Thyroid samples were processed for total RNA extraction with the use of TRIzol reagent (Invitrogen, Karlsruhe, Germany). cDNA was generated with oligo (dT) from 1 µg of RNA using the SuperScript III Reverse Transcriptase Kit (Invitrogen). For FGFR-2-IIIb and FGFR-2-IIIc mRNA detection, specific custom TaqMan® Primer/Probe assays were developed (Table 2) and used at a concentration of 1× per well. A commercially available specific probe for FGFR-2 (Applied Biosystems by Life Technologies, Carlsbad, CA, USA) was used as a control. A total of 2 µl/well of template was added to the sample wells along with Taqman Universal PCR master mix at a concentration of 1× and water to a volume of 25 µl/well. Assays were performed in triplicate on an ABI 7500 Real-Time instrument (Applied Biosystems) using the following conditions: 50°C for 2 minutes, 95°C for 10 minutes, and then 95°C for 15 seconds and 60°C for 1 minute, repeated 40 times. Relative quantification was performed using GAPDH mRNA as an endogenous control: for each examined sample, FGFR-2, FGFR-2-IIIb or FGFR-2-IIIc mRNA expression data were normalized to the GAPDH expression.

Table 2. Custom TaqMan Assay gene-specific primers and reporter probes.

Construction of the FGFR-2-IIIb and FGFR-2-IIIc Standard Curve

To determine the absolute copy number of the target transcripts, a cloned plasmid DNA for FGFR-2-IIIb and FGFR-2-IIIc was used to generate a standard curve. The plasmid DNA was purified using Qiagen maxi prep kit (Qiagen, Chatsworth, CA, USA), according to the manufacture’s directions. FGFR-2-IIIb and FGFR-2-IIIc plasmids contain 76 and 77 bp of cDNA inserts, respectively, in a pJET1.2/blunt vector (2974 bp) (Fermentas, Vilnius, Lithuania). The copy numbers of plasmid DNA template were calculated according to the molecular weight of the plasmid and then converted into the copy numbers based upon the Avogadro’s number. Each cloned plasmid DNA was serially (every fivefold) diluted at a range of 5.0×106–3.2×102 copy numbers. Each sample was run in triplicates.

Absolute Quantitation of FGFR-2-IIIb and FGFR-2-IIIc by Real-Time PCR

Amplification conditions were 50°C for 2 minutes, 95°C for 10 minutes, and then 95°C for 15 seconds and 60°C for 1 minute, repeated 40 times. All reactions were performed on an ABI 7500 Real-Time instrument (Applied Biosystems). A standard curve was constructed by plotting the threshold cycle (CT) versus the known copy numbers of the template in the standard. According to the standard curve, the copy numbers for all unknown samples were obtained automatically.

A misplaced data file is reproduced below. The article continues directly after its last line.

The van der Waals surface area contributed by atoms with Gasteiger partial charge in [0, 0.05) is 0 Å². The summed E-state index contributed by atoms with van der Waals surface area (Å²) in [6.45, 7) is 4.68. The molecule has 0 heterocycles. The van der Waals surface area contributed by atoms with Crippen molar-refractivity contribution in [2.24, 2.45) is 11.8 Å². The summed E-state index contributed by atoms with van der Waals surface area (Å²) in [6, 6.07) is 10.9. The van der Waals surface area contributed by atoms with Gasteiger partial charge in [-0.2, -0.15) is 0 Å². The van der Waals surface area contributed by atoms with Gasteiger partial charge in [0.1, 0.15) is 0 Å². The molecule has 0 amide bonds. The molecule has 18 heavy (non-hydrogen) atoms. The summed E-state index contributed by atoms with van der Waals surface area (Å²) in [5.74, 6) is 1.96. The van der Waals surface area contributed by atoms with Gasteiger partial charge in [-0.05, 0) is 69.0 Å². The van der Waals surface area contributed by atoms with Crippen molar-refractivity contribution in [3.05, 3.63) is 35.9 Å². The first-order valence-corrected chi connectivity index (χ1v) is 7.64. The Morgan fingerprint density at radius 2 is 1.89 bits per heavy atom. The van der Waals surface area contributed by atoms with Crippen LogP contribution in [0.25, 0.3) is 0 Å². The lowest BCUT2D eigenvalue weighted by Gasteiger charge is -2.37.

The absolute copy number of FGFR-2-IIIb and FGFR-2-IIIc mRNA in each sample was calculated based on its CT value with its plasmid DNA standard curve, and then normalized to GAPDH to minimize variability in the results due to differences in the reaction efficiency and RNA integrity among test samples.

Statistical Analysis

Each set of experiments was repeated at least in triplicate, and standard deviation values were calculated. Student’s two-tailed t-test was used for statistical analysis, and P-values less than 0.05 were considered statistically significant.


FGFR-2-IIIb Expression in Thyroid Tumor Progression

FGFR-2-IIIb expression was investigated by IHC in three different pathological thyroid samples and compared to that of normal thyroid tissue, with the aid of a home-made FGFR-2-IIIb-specific monoclonal antibody. The functionality of our antibody and its specificity for the FGFR-2-IIIb isoform was assessed by immunofluorescence and Western blot analysis on both epithelial and mesenchymal cells (human keratinocytes and human fibroblasts, respectively). As shown in figure S1, our antibody recognized specifically the IIIb isoform on epithelial cells, while no signal was observed in mesenchymal cells, thus demonstrating that the antibody does not react with the IIIc isoform. Normal thyroid tissue showed positive staining for FGFR-2-IIIb (Fig. 1, panels A, B), in accordance with previous literature describing FGFR-2 expression in this organ. In particular, in normal thyroid gland FGFR-2-IIIb staining was localized focally to follicular epithelial cells (Fig. 2, panels A, A’), with intense expression on cell membranes (arrowhead in panel A’) and cytoplasm (arrow in panel A’). Quantification of IHC signal, measured by means of ImageJ software, revealed a percentage of positive FGFR-2-IIIb area of 41.7±2.7. According to our classification (Table 1), normal tissue resulted to be strongly positive for FGFR-2-IIIb (grade 2).